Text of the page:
MIL OSI Translation. Region: Russian Federation –
Detachment of the Pskov Red Guards. 1918 year. Main Archive of Moscow
The holiday received its current name only in 1995.
On February 23, our country celebrates Defender of the Fatherland Day. The Main Archive tells how the holiday arose and changed, as well as what names it used to wear.
For the first time the date of February 23 became a holiday in 1919. Then it was called the Day of the Red Gift and was timed to the anniversary of the battles of the first Red Army units with German troops near Pskov and Narva. In general, the history of the holiday dates back to the day of the creation of the Workers ‘and Peasants’ Red Army – January 28, 1918. On that day, the Council of People’s Commissars issued a corresponding decree.
How Red Gift Day was celebrated
February 23, 1919 in Moscow was held with music and performances. Actors of the theatrical and musical section of the Moscow City Council performed before the audience. The performances could be seen in theaters.
In 1920 and 1921, February 23 was not celebrated. Only in 1922, the Presidium of the All-Russian Central Executive Committee adopted a resolution on the fourth anniversary of the Workers ‘and Peasants’ Red Army.
In the same year, a new official name was assigned to the holiday – the Day of the Red Army and the Navy.
Five, 10 and 20 years of the Red Army
In 1923, the USSR celebrated the fifth anniversary of the Red Army. They decided to celebrate this date solemnly. On February 23, a special meeting of the All-Russian Central Executive Committee was held at the Bolshoi Theater. Soon, ceremonial meetings became a tradition. For example, on February 23, 1924, such an event took place at the House of Unions, and in the next three years it was again held at the Bolshoi Theater. Festive celebrations were organized in military units, enterprises, universities and schools.
In 1928, the USSR celebrated 10 years of the Red Army. The opening of the Central House of the Red Army and the museum of the same name was timed to this date. On February 24, in the building of the Central Telegraph on Tverskaya Street, a thematic exhibition of paintings by members of the Association of Artists of Revolutionary Russia was opened.
In the 1930s, on the Day of the Red Army and the Navy, physical education competitions were held for schoolchildren. Children organized ski trips, one-day paramilitary trips, skated on skating rinks and performed at stadiums, marched in formation with flags to marching songs.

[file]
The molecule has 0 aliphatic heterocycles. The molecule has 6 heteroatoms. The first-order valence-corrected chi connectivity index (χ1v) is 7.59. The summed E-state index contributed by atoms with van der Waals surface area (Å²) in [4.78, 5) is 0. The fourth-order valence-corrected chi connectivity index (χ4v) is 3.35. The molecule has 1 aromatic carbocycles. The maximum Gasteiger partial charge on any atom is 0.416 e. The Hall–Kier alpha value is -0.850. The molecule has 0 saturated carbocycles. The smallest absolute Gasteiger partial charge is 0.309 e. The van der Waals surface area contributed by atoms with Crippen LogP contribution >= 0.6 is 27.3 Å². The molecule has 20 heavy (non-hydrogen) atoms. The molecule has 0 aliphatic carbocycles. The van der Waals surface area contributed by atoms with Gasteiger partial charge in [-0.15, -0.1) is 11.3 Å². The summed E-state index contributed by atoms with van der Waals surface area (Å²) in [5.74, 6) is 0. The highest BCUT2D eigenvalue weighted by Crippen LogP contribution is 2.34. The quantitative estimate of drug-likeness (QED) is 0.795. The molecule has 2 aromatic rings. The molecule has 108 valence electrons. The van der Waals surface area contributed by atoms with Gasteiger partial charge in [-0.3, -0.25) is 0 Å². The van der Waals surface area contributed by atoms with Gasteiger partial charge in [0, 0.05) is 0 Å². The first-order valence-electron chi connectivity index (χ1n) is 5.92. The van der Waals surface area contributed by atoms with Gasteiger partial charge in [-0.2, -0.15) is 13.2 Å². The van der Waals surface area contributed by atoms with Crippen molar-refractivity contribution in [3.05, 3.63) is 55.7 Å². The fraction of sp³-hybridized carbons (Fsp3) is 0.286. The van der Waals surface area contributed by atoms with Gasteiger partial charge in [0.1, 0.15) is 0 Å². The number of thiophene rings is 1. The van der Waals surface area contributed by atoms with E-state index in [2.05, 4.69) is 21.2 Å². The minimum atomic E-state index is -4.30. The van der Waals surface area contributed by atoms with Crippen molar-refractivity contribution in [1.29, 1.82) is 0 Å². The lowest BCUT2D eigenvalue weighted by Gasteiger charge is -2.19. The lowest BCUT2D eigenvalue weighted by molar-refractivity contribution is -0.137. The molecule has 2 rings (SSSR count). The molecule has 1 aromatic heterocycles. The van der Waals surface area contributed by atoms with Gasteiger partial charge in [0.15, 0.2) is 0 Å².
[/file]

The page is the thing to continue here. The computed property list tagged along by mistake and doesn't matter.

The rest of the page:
On January 24, 1938, to the 20th anniversary of the creation of the Red Army, the Presidium of the Supreme Soviet of the USSR established the first Soviet medal “XX Years of the Workers ‘and Peasants’ Red Army”. It was awarded to serving military personnel, as well as participants in the Civil War.
The holiday in honor of the army became especially relevant during the Great Patriotic War. In those years, thematic exhibitions were opened in the capital dedicated to the exploits of soldiers who fought against the Nazis.
In 1942, the exhibition “The Heroic Path of the Red Army” was opened at the Museum of the Revolution. In 1943, the exhibition “The Red Army in the Struggle Against the German Fascist Invaders” was located in the Central House of the Red Army. In the same place in 1944-1945 there were exhibitions of works of the Studio of military artists named after M. B. Grekov.
After the war, February 23 was celebrated with even greater solemnity.
In 1946, the holiday received a new name – Day of the Soviet Army and Navy. Each year, ceremonial meetings were held with the participation of the country’s leadership, as well as many events at the district and city levels.
The current name – Defender of the Fatherland Day – appeared in the holiday in 1995, since 2002 this day has become a day off.
Now on February 23, a solemn ceremony is held at the walls of the Kremlin, wreaths are laid at the Tomb of the Unknown Soldier. City parks host theme festivals, contests, competitions, military bands play, and fireworks are launched in the evening.
EDITOR’S NOTE: This article is a translation. Apologies should the grammar and or sentence structure not be perfect.